over 100 years this fort has been over looking the city of Gwalior. One of
the most invincible forts in India, this imposing citadel has changed many
hands. It is build on a hill of sandstone and towers 100 m from the plain.
The outer wall of the fort is almost 2 miles in length and the width
varies from one kms to 200 meters. The walls of the fort gives way onto
the steep slopes. This fort has been a witness to many battles in the
turbulent times as well as as festivals in the peace time. The rulers have
imparted justice from the fort which has seen the imprisonment of many.
The ceremonies held in the fort have been spelled out grandeur but the
Jauhars have screamed distress. It was here that Tatyia tope and Rani of
Jhansi fought for their freedom. Rani of Jhansi laid down her life in an
assault by the British to capture the fort.
The structure, the placement, the architecture, every thing of the fort is unparalleled. Babur after seeing this fort had said that this is the pearl of forts in India. The fort can be accessed by a winding path which takes you up hill and is flanked by statues of Jain Tirthankars carved into the rock faces. Within its walls this citadel treasures numerous marvels of medieval architecture-- palaces, temples and other structures many of which are in ruins but some are in excellent shape. On a clear day from the walls of the fort one can have a birds eye view of the city. The fort has changed hands from the Tomars to the Mughals to the Marathas to the British.
In the 14th century Tomars came to power in Gwalior and made the fort their seat of administration. For the next few centuries the fort was witness to numerous conflicts with the neighbouring states. The greatest Tomar King Raja Man Singh in a bid to win over the Gujar princes Mrignayani built the Gujari Mahal in the 15th century. This palace has survived the time and the interior of the mahal has been converted into an archaeological museum. The Man Mandir Palace was also built by Raja Man Singh. The tiles that adorned the exteriors of the palace have not survived but the traces of its beauty still ramains. Rooms of the palace stand bare today presenting a moot testimony to the past glory which was lost with the passage of time. The intricate decorations in the rooms and the filigri work on the stone screens were once part of the music halls. Behind these screens the Royal ladies sat down and took lessons of music from the masters of those times.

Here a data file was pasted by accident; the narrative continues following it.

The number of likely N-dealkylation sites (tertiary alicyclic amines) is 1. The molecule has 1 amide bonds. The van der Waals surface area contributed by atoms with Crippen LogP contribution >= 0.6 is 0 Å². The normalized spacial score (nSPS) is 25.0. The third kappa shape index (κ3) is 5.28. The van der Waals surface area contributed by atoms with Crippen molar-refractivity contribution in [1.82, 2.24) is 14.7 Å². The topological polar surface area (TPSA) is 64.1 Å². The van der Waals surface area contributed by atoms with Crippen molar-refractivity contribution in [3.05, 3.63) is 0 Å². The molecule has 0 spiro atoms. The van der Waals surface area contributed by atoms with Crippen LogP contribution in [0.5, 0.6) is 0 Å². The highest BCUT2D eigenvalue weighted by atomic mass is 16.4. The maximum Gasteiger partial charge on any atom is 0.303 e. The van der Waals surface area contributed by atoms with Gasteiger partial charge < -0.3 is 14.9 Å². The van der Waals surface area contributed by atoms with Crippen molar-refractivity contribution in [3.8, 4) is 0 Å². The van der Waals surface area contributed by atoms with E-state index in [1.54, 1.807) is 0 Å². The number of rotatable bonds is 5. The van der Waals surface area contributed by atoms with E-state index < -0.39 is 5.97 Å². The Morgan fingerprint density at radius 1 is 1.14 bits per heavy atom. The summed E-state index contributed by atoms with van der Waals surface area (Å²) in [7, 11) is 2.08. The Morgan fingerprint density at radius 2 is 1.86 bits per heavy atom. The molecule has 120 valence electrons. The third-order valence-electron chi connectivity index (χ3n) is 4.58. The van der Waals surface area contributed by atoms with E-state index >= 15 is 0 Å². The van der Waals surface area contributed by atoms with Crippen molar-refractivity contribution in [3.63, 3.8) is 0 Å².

Below the palace are the dungeons were the prisoners spent their imprisonment. Aurangzeb imprisoned his brother Murad here and later executed him. Near the Man Mandir is the palace were the ladies performed Jauhar after the defeat of their husbands in war. The Teli ka Mandir dates back to the 9th century. The roof of this structure is made in the Dravidian style but the decorations on walls is done in the Indo Aryan style. This strange combination of two architectural styles has been the main attraction for the visitors. The highest structure within the fort is the Garuda. Dedicated to the Pratihara Vishnu, the structure a blend of muslim and Indian architecture. The oldest structure which survives today is the Sas Bahu ka Mandir which was constructed in 11th century by Kachchwah King, Mahipala.
The poignant ambience of chivalry and heroism has been recreated through the superbly mounted Son-et-lumiere. The light and sound show recreates the glorious days. Narrated by the famous film actor Amitabh Bacchan. Assisted by the bright lights and digital sound, the saga of heroism, velour and romance floats in air every evening.